When I first became an IB client around 9 years ago, they won my business because they had leading software, their sales and support team were first class and their commissions were extremely competitive.
How things have changed.
Until recently, I had little reason to even care whether any other Brokers existed. However I have recently begun an active search to replace IB as I now find them a constant source of frustration in many areas.
Even though I had previously noticed occasional things that weren’t just how I would like them, I understand that not everyone thinks like me, or has exactly my trading style, so generally I just accepted how things were and was happy.
My real troubles began when I realized I could consolidate the several accounts I had at IB (Corporate, IRA etc) into one “Friends and Family” account, which works in a way that allows many separate accounts to be combined as sub-accounts of an “Advisor” allowing just one trader to trade within the Advisor account and “allocate” the trades across all sub-accounts using one of several allocation methods available.
This sounded like a great idea, and should have cut down my order entry effort considerably. It also meant I could use just one order entry platform instead of the onerous requirement to have a separate order entry application open for each account.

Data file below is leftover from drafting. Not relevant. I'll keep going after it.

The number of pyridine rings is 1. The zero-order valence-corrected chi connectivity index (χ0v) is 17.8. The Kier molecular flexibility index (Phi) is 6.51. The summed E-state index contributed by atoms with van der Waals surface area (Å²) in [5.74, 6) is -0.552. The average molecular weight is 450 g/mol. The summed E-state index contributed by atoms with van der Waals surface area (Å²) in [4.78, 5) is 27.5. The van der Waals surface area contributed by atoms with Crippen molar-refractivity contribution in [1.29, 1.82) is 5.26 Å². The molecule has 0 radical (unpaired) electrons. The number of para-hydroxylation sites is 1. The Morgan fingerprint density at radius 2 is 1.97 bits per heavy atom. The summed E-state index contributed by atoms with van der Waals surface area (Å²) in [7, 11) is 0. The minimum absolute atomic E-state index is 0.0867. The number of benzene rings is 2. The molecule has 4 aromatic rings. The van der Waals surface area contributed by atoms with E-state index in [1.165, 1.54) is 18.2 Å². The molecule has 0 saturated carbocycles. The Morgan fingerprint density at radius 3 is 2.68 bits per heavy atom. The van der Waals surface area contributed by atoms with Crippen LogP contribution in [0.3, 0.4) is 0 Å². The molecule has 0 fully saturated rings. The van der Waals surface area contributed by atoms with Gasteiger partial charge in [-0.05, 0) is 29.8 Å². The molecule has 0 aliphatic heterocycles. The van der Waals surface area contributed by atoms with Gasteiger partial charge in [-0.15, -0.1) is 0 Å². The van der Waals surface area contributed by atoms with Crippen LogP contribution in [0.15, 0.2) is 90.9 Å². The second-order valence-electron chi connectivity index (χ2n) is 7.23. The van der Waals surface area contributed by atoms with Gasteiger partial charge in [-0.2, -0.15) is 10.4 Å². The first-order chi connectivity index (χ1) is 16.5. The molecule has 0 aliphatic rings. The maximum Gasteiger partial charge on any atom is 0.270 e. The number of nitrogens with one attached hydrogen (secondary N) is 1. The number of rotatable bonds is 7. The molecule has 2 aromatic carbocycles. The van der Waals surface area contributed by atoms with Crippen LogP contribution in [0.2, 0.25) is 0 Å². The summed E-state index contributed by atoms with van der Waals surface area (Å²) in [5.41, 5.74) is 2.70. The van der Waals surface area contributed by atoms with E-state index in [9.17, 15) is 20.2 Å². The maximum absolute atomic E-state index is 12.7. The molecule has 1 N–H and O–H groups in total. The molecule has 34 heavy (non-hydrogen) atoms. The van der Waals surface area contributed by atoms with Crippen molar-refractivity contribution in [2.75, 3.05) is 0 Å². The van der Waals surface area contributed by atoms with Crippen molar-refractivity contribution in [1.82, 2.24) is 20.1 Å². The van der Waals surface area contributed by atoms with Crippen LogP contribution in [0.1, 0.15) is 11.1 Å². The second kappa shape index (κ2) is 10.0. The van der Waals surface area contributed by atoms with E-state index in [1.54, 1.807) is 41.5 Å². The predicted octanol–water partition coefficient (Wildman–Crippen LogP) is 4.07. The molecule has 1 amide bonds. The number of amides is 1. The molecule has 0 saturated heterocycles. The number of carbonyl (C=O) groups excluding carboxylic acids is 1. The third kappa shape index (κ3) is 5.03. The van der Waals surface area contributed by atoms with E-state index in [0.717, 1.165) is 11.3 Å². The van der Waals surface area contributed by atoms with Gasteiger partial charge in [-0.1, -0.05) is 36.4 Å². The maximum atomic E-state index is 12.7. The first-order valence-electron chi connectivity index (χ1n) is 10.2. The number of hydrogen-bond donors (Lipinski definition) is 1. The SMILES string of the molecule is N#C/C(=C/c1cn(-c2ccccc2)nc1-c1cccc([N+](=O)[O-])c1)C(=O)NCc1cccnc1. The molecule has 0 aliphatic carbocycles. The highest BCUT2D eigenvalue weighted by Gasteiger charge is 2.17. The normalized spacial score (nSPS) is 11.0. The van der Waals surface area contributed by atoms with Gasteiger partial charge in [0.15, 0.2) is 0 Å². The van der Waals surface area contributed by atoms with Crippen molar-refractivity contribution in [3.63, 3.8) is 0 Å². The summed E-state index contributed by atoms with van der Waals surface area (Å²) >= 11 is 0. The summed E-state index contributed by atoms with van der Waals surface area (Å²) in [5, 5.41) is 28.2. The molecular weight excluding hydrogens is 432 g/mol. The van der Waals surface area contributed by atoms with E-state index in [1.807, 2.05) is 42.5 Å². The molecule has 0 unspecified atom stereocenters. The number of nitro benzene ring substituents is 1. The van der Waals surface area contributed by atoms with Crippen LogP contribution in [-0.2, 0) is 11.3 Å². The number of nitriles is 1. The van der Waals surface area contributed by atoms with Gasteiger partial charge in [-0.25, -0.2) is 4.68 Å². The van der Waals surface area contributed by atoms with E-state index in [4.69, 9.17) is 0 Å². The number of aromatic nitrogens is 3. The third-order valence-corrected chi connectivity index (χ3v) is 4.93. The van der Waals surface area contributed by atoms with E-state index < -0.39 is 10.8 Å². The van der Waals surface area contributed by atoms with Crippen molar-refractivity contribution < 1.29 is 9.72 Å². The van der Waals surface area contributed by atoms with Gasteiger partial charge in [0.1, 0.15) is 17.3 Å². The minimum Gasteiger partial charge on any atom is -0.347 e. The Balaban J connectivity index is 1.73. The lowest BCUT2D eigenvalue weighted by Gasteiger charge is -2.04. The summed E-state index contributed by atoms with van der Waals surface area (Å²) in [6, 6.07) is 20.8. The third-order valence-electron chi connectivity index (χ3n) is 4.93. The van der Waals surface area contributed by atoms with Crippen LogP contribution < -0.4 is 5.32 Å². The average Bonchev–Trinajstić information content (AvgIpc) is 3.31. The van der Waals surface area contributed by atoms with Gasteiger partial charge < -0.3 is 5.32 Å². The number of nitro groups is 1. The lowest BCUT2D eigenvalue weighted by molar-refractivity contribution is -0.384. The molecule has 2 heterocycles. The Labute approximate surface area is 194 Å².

Firstly, since the original accounts already existed, I was surprised to find that they could not simply be transferred across to be sub-accounts of the Advisor, and a completely new set of paperwork had to be completed for each account. Oh well.... that was just a bunch of wasted time, but easy enough to do.
Then I had a real taste of what dealing with IB was going to be like from now on. I had left my personal IRA account as the last to transfer the funds since it was the smallest account and least important for regular trading. IB REFUSED to transfer the funds from the old IRA account to the new IRA sub-account! Now, the IB customer support staff are very polite, but it was like talking to a brick wall:
Me: “Why can’t I transfer my IRA funds to the new account?”
IB: “I’m sorry Sir, but our system doesn’t allow you to transfer IRA funds.”
Me: “What! How do I get the funds from the old account to the new account?”
IB: “You need to withdraw the funds out of the old account and then deposit them to the new account.”
Me: “But I can’t withdraw funds out of an IRA, I need to Roll/Transfer the funds.”
IB: “I’m sorry Sir, I can only tell you your choices.”